Burmese monks receive instruction on new services after buying a mobile phone in a shop in Yangon.
YANGON: Incense swirls through the air on a darkening evening, as a Buddhist monk sits cross-legged before an ancient temple, his eyes closed in meditation. His cellphone rings. The monk fumbles in his traditional crimson robes, speaks for a while, then puts it aside and continues meditating.
All around him, his fellow Burmese are celebrating a full moon festival at the Shwedagon Pagoda, snapping pictures of themselves in front of flickering candles and filming their children. Once, a trip to the most sacred site for Burmese Buddhists meant prayerful contemplation. Today, it’s like Disneyland.
Just a few years ago, a mobile phone was a luxury well beyond the reach of ordinary citizens in Myanmar, also known as Burma, which was isolated from the rest of the world during decades of military rule.
The military junta tightly controlled who got SIM cards, and just a few years ago black-market cards cost as much as $2,000. Less than 10 percent of the population had access to cellular telephones, making the Southeast Asian nation one of the largest untapped markets in the world.
But in recent months cellphone use has skyrocketed in Myanmar as the current quasi-civilian government opened up its mobile market to two foreign telecommunications companies, which launched sales in August and September. As a result, cheap smartphones are more widely available, and the price of a SIM card has dropped dramatically — cards are now just $1.50.
Earlier this month, some Burmese braved the remnants of a tropical storm to line up outside a Telenor store in Yangon, an outlet of the Norwegian telecom firm that opened in Myanmar in September and already has 2 million customers. Others continued shopping in the dark — even after the power went out — at a Samsung dealership nearby.
Myint Thein, 67, a retired government employee who patiently waited in line, left the store with his first mobile phone that he said he bought at a “very cheap price,” about $20. “It surprises me in my heart that I can actually have a cellphone,” he said.
Last year, a SIM card cost about $200, a huge expense in a poor country where the average per capita annual income is still around $1,000. Those who could afford one prized it like a family heirloom, while the rest of the country — population 51 million — resorted to making calls from old-fashioned dial phones at roadside telephone stands.
After the Myanmar government began a process of democratic reform in 2010 under a new president, Thein Sein, expanding the country’s mobile network became an early priority, explained Ross Cormack, chief executive of Ooredoo Myanmar, a branch of the Qatar-based company that won one of the two mobile network licences awarded by the government last year. “It’s one of the last unpenetrated markets in mobile,” Cormack said. “There was a huge pent-up demand.”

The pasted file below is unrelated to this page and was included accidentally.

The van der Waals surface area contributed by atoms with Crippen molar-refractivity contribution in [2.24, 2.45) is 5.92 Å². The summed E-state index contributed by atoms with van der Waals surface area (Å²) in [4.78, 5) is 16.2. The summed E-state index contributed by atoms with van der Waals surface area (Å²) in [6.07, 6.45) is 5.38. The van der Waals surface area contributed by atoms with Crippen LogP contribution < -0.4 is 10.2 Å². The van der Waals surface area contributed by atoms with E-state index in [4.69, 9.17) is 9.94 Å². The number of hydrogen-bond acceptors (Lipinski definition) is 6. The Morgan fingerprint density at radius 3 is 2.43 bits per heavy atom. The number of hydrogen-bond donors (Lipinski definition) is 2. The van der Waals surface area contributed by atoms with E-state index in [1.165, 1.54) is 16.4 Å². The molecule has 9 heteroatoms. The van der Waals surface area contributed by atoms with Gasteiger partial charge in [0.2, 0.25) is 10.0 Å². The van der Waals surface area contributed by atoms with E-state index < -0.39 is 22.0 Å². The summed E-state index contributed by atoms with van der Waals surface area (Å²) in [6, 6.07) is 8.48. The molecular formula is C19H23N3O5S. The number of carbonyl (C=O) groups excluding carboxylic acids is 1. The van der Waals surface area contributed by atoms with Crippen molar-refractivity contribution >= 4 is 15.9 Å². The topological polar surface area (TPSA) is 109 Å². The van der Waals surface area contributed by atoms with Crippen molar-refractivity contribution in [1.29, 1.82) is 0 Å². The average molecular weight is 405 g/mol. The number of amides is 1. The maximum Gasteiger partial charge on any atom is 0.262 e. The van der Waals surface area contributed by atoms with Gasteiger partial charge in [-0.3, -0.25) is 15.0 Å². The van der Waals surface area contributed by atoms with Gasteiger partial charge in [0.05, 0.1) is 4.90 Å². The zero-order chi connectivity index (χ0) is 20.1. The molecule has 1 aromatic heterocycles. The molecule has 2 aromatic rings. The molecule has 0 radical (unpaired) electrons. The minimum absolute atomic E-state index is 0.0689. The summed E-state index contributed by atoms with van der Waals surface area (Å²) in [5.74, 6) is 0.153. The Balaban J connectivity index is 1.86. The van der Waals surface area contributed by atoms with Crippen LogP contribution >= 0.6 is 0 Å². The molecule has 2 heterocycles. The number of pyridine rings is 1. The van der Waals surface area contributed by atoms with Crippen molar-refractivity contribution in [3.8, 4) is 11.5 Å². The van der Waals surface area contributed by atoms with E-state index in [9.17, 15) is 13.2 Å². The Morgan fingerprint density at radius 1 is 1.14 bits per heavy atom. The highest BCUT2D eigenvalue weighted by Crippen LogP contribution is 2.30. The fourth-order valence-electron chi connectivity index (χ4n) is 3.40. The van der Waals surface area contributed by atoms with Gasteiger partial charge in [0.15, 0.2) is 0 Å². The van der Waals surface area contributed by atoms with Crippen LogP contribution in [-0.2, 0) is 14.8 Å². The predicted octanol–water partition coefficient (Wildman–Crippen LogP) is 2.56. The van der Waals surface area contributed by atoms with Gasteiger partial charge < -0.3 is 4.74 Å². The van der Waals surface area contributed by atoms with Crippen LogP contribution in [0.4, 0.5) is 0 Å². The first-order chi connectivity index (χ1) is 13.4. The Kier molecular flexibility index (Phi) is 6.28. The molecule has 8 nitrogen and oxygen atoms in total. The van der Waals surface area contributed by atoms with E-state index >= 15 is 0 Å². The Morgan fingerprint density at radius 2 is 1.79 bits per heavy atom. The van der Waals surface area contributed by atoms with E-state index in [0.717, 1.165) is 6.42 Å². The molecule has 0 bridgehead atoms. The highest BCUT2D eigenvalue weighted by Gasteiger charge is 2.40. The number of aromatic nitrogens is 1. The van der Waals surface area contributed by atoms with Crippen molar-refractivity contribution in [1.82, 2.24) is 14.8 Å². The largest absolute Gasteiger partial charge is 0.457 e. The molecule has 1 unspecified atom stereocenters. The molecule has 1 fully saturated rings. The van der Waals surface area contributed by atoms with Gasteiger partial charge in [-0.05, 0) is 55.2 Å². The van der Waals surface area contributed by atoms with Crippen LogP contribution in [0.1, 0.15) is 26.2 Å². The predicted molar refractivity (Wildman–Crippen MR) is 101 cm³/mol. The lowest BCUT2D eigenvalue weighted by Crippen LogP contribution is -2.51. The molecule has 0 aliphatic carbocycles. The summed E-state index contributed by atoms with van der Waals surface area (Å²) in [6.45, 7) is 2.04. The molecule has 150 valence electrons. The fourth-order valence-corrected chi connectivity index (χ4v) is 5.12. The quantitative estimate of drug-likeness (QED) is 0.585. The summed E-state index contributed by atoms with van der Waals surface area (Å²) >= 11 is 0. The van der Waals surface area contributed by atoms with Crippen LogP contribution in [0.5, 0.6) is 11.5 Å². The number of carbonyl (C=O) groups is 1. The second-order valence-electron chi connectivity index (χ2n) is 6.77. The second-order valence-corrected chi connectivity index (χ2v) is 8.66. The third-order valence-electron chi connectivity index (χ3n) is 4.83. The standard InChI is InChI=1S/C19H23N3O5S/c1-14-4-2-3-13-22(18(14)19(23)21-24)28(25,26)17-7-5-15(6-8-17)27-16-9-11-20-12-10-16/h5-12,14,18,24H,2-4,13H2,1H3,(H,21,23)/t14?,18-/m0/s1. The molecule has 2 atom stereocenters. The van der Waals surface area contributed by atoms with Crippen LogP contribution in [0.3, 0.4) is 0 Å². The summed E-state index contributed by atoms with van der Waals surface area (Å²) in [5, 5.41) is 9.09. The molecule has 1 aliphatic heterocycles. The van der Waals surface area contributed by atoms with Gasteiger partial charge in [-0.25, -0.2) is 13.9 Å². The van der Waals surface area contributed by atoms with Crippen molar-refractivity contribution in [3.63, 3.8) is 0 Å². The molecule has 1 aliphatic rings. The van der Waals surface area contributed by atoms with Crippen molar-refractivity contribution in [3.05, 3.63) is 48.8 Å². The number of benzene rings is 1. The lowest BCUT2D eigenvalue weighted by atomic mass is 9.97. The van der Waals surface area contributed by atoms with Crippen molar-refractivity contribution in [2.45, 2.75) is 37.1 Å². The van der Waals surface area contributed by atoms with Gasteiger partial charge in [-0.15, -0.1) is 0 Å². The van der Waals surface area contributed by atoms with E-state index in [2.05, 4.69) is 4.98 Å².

Ooredoo Myanmar currently serves the major cities of Yangon, Mandalay and Naypyitaw, the capital, but it is planning to expand into rural areas in the next two years, with the goal of covering most of the country in five years.
Sean Turnell, a professor at Macquarie University in Australia who studies Myanmar’s economy, said the mobile market’s lightning-fast expansion is positive but that questions remain about the larger economy as a whole. The government has yet to make deeper economic reforms or relinquish power over large segments of industries controlled by state-owned entities or the military, he said.
There is also some concern about whether the growth of social media will provide a greater platform for Buddhist-Muslim hate speech that has plagued the country recently. But most feel that the expansion of mobile service to remote corners of Myanmar will have the same benefits seen in other developing countries. Of the more than 6 billion mobile phone users worldwide, according to a 2012 World Bank study, 5 billion are in developing countries, where they now have greater access to basic health-care information, mobile banking and employment.
“I can already see how it will be better for business,” said Khin San Nwe, 59, a government employee in the Ministry of Cooperatives. She said it is far easier now to reach the small labourers who have microloans from the ministry and work in the Irrawaddy River delta.
Awthahta Nyani, 26, a Buddhist nun, said she bought her first cellphone about a month ago and uses it for an online dictionary and to tape her lectures at college. Now, she said, she can call her nephew in Malaysia with Viber, the mobile application that is wildly popular in Myanmar. She also likes the fact that her mother, a rice farmer, can reach her easily when she calls from a telephone shop in the home village. “It’s like freedom,” she said.